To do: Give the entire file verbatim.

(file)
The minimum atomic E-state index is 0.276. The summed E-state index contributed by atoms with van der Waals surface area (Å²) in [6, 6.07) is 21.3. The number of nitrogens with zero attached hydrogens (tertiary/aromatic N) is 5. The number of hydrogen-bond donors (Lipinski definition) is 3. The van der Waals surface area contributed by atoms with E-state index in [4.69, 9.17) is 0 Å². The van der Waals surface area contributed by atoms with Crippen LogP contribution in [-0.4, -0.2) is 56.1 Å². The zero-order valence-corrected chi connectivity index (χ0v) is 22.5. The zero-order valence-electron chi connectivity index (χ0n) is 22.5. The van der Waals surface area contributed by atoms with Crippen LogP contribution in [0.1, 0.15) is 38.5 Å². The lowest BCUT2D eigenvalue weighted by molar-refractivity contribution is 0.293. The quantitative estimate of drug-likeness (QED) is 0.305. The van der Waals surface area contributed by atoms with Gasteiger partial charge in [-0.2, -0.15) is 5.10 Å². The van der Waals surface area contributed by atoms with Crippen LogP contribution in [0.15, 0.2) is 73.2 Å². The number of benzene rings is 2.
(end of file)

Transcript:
The minimum atomic E-state index is 0.276. The summed E-state index contributed by atoms with van der Waals surface area (Å²) in [6, 6.07) is 21.3. The number of nitrogens with zero attached hydrogens (tertiary/aromatic N) is 5. The number of hydrogen-bond donors (Lipinski definition) is 3. The van der Waals surface area contributed by atoms with E-state index in [4.69, 9.17) is 0 Å². The van der Waals surface area contributed by atoms with Crippen LogP contribution in [-0.4, -0.2) is 56.1 Å². The zero-order valence-corrected chi connectivity index (χ0v) is 22.5. The zero-order valence-electron chi connectivity index (χ0n) is 22.5. The van der Waals surface area contributed by atoms with Crippen LogP contribution in [0.1, 0.15) is 38.5 Å². The lowest BCUT2D eigenvalue weighted by molar-refractivity contribution is 0.293. The quantitative estimate of drug-likeness (QED) is 0.305. The van der Waals surface area contributed by atoms with Gasteiger partial charge in [-0.2, -0.15) is 5.10 Å². The van der Waals surface area contributed by atoms with Crippen LogP contribution in [0.15, 0.2) is 73.2 Å². The number of benzene rings is 2.